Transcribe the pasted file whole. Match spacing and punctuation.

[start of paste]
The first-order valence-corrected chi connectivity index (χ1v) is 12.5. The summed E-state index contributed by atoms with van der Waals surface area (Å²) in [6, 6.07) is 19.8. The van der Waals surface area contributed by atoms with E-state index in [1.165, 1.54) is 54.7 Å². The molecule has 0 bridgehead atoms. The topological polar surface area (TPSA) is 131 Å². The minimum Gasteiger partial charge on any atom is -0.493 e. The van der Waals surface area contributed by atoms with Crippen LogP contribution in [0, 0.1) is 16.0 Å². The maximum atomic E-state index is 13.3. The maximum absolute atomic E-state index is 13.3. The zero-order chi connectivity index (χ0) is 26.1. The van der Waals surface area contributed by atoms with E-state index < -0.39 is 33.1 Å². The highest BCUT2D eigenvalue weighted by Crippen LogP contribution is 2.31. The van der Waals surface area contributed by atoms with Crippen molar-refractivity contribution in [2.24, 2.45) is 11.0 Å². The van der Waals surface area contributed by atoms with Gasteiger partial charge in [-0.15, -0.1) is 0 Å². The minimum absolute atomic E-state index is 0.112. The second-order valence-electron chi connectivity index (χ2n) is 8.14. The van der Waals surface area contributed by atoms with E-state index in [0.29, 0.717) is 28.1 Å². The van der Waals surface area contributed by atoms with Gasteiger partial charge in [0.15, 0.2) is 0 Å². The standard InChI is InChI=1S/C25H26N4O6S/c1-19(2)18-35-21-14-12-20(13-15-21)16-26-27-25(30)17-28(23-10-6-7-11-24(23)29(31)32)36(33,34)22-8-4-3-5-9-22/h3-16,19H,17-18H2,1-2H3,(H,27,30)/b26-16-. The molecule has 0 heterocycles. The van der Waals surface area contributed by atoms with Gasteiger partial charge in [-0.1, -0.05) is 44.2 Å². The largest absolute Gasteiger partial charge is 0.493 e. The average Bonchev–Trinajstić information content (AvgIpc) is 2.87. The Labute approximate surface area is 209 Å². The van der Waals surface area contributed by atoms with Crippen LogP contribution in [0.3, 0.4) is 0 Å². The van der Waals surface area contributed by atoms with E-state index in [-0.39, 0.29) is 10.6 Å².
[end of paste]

The first-order valence-corrected chi connectivity index (χ1v) is 12.5. The summed E-state index contributed by atoms with van der Waals surface area (Å²) in [6, 6.07) is 19.8. The van der Waals surface area contributed by atoms with E-state index in [1.165, 1.54) is 54.7 Å². The molecule has 0 bridgehead atoms. The topological polar surface area (TPSA) is 131 Å². The minimum Gasteiger partial charge on any atom is -0.493 e. The van der Waals surface area contributed by atoms with Crippen LogP contribution in [0, 0.1) is 16.0 Å². The maximum atomic E-state index is 13.3. The maximum absolute atomic E-state index is 13.3. The zero-order chi connectivity index (χ0) is 26.1. The van der Waals surface area contributed by atoms with E-state index < -0.39 is 33.1 Å². The highest BCUT2D eigenvalue weighted by Crippen LogP contribution is 2.31. The van der Waals surface area contributed by atoms with Crippen molar-refractivity contribution in [2.24, 2.45) is 11.0 Å². The van der Waals surface area contributed by atoms with Gasteiger partial charge in [-0.15, -0.1) is 0 Å². The minimum absolute atomic E-state index is 0.112. The second-order valence-electron chi connectivity index (χ2n) is 8.14. The van der Waals surface area contributed by atoms with E-state index in [0.29, 0.717) is 28.1 Å². The van der Waals surface area contributed by atoms with Gasteiger partial charge in [0.15, 0.2) is 0 Å². The standard InChI is InChI=1S/C25H26N4O6S/c1-19(2)18-35-21-14-12-20(13-15-21)16-26-27-25(30)17-28(23-10-6-7-11-24(23)29(31)32)36(33,34)22-8-4-3-5-9-22/h3-16,19H,17-18H2,1-2H3,(H,27,30)/b26-16-. The molecule has 0 heterocycles. The van der Waals surface area contributed by atoms with Gasteiger partial charge in [-0.1, -0.05) is 44.2 Å². The largest absolute Gasteiger partial charge is 0.493 e. The average Bonchev–Trinajstić information content (AvgIpc) is 2.87. The Labute approximate surface area is 209 Å². The van der Waals surface area contributed by atoms with Crippen LogP contribution in [0.3, 0.4) is 0 Å². The van der Waals surface area contributed by atoms with E-state index in [-0.39, 0.29) is 10.6 Å².